Specifically stated in the work of Kathryn R. Puskar entitled; "The Nurse Practitioner Role in Psychiatric Nursing" published in the Online Journal of Issues in Nursing is: "Commercialization of psychiatric care is underway. Psychiatric inpatient admissions have decreased, admissions to general hospitals have decreased, while outpatient admissions are increasing. Academic centers are purchasing smaller hospitals as affiliates; satellite clinics and networks of services are being established. Physicians in solo practice are merging into group practices. New health care professional roles must be restructured and "cross trained" to maintain competitiveness by offering flexible, cost-saving effective care. This is the background environment in…… [Read More]

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Symptom and Treatment of Psychological Disorder

Words: 965 Length: 3 Pages Document Type: Essay Paper #: 34146978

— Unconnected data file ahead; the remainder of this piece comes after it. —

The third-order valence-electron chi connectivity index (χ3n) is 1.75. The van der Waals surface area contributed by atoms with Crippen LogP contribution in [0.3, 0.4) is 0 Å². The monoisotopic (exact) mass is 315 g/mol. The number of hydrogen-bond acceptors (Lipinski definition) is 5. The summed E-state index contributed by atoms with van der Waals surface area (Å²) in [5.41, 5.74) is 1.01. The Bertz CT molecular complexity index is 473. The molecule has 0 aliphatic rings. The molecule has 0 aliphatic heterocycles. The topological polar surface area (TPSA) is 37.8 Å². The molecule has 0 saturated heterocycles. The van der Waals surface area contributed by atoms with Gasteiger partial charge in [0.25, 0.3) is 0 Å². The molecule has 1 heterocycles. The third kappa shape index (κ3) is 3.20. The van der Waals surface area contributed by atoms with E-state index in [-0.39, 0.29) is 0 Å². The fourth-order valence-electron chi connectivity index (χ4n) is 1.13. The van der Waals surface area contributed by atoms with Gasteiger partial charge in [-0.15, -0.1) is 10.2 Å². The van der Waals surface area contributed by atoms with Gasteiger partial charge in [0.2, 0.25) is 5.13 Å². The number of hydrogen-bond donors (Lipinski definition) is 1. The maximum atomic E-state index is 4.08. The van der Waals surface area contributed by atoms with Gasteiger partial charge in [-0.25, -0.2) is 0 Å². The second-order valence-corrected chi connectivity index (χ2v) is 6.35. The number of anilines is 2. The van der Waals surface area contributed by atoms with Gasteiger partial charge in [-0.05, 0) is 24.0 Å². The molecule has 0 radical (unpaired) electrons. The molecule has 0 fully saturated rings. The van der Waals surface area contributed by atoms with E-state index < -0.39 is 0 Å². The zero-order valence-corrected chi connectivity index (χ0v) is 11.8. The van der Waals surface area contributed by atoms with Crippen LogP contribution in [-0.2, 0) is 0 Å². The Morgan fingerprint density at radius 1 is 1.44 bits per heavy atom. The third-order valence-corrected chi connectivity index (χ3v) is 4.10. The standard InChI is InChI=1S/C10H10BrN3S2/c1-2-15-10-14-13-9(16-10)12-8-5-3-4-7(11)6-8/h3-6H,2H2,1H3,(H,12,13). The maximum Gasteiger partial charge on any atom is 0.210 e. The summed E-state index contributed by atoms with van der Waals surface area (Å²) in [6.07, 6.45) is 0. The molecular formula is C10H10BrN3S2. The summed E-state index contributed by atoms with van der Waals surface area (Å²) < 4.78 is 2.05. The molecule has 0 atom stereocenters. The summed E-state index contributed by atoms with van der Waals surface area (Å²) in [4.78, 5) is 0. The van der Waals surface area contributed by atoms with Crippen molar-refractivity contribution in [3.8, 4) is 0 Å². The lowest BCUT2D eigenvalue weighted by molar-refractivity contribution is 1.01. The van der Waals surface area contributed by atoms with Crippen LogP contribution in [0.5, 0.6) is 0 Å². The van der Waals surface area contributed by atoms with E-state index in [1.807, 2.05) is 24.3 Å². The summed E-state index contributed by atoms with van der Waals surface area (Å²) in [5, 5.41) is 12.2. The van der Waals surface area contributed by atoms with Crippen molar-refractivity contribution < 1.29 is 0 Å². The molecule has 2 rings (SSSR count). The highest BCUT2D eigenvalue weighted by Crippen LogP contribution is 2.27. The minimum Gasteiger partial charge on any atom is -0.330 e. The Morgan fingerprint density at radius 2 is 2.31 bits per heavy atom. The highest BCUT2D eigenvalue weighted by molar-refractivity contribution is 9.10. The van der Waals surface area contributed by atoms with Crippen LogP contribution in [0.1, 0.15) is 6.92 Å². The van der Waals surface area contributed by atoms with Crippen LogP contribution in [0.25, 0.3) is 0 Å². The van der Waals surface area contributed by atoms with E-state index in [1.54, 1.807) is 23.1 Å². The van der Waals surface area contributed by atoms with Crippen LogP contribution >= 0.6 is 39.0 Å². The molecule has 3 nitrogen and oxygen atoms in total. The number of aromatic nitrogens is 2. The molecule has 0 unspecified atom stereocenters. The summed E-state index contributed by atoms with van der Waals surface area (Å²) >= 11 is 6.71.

Treatment of Psychological Disorder

The bipolar disorder is a mental disorder and alternatively known as manic depression elevates the mood and cause depression to the affected individuals. The symptom of bipolar depression is the elevated mood, and it is the significant symptom of the affected person. During mania process, the affected individuals behaves irritably, display abnormally energetic and happy. The affected individuals often make poorly decision with little or no regard to the consequences. During the depression period, the affected individuals may have a negative outlook on life, and having poor eye contact with others. The risk of suicide is another symptom of bipolar disorder where between 30% and 40% of the victims attempt to inflict self -harm. Other mental issues include substance use disorder, and anxiety disorders. While it is difficult to establish the cause, however, the genetic and environmental factors have been responsible for the cause of bipolar…… [Read More]